Refugees are no threat to Poland’s safety
On 30 January, the Minister of the Interior and Administration presented a draft amendment to the law on granting protection for foreigners. The HFHR has expressed a critical opinion on the legislative proposals included in the draft.
These proposals introduce, among other things, a simplified procedure for granting international protection to foreigners and placing foreigners at guarded immigration centres for the duration of asylum proceedings. Moreover, plans have been made to create a list of “safe” third countries and “safe” countries of origin. If a foreigner arrives from a “safe” country, immigration authorities will be entitled to summarily reject their asylum application or transfer the asylum proceedings to a fast-track route.
According to a statement from Minister Błaszczak, the planned amendments are to increase the level of national security in Poland. However, the HFHR maintains that the proposals address the threats that do not exist. The Helsinki Foundation recalls that since the 1990s the number of refugees arriving in Poland each year has varied between few and less than twenty thousand. So far, the refugees posed no threat to the public safety. Poland is not a destination of the mass influx of foreigners from Africa or Asia.
The HFHR is concerned that the proposed border procedure may be abused. Such an abuse may result from the Border Guard personnel’s arbitrary assessment of the purpose of foreigners’ arrival. The foreign nationals deemed not to be eligible for international protection will automatically be detained and their cases heard in accelerated proceedings, without a proper inquiry into their individual situation.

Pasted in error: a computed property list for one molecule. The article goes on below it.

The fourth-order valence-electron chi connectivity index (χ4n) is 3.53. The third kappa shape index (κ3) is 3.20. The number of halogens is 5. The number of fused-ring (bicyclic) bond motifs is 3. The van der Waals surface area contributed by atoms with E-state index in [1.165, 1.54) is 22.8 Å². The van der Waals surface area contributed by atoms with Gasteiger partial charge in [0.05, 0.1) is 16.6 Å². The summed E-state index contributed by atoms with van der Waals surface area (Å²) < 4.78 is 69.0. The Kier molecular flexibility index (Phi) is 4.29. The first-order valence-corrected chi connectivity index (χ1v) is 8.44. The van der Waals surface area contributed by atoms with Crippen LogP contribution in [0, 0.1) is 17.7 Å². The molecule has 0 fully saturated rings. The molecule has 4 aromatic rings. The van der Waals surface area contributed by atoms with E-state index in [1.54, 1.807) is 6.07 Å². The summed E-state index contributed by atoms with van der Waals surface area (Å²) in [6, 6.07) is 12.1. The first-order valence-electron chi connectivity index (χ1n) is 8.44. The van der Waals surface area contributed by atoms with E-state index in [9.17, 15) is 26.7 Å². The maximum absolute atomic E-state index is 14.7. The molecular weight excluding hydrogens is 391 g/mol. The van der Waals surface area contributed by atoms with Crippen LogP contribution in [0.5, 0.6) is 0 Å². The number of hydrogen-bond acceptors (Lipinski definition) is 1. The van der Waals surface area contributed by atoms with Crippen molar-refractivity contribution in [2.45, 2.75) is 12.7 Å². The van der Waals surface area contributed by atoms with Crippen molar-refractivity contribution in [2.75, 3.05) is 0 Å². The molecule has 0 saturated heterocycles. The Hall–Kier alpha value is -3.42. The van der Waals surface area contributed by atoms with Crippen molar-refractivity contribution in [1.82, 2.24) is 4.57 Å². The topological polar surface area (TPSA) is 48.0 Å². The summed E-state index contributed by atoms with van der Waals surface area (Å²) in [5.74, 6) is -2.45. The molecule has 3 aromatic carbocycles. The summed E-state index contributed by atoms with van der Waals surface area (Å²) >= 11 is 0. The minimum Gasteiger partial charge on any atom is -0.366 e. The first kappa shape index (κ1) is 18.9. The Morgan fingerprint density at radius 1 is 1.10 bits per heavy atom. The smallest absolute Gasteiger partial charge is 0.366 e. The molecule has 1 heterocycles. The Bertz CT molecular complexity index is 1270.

“It is sad that in the world plagued by wars and persecution Polish authorities do not give priority to helping people fearing for their safety but instead close borders to refugees”, says Danuta Przywara, HFHR President of the Board.
NGOs assistance for foreigners
In an interview for a morning news programme broadcast on the public radio, Minister Błaszczak claimed that Polish authorities had foiled the opening of another migration route through Poland. The Minister said that for this reason he was criticised by non-governmental organisations that act for the granting of entry to Poland for economic migrants.
Let us remind our readers that under the applicable law every foreign national may apply for international protection in Poland and should be allowed to stay in Poland for the duration of the proceedings. We oppose the practice of rejecting asylum applications at the border crossing station in Terespol precisely because such a practice is illegal.
The Minister further stated that some EU-funded non-governmental organisations educated economic migrants from Asia in how to effectively submit asylum applications and deceive immigration services. In response to this statement, the HFHR would like to note that the activities of the non-governmental sector in Poland is regulated by law. The NGOs supporting migrants act to inform foreigners about the available legal options for seeking international protection in Poland. However, it is duly appointed state authorities that ultimately resolve whether a given foreign national is or is not a refugee.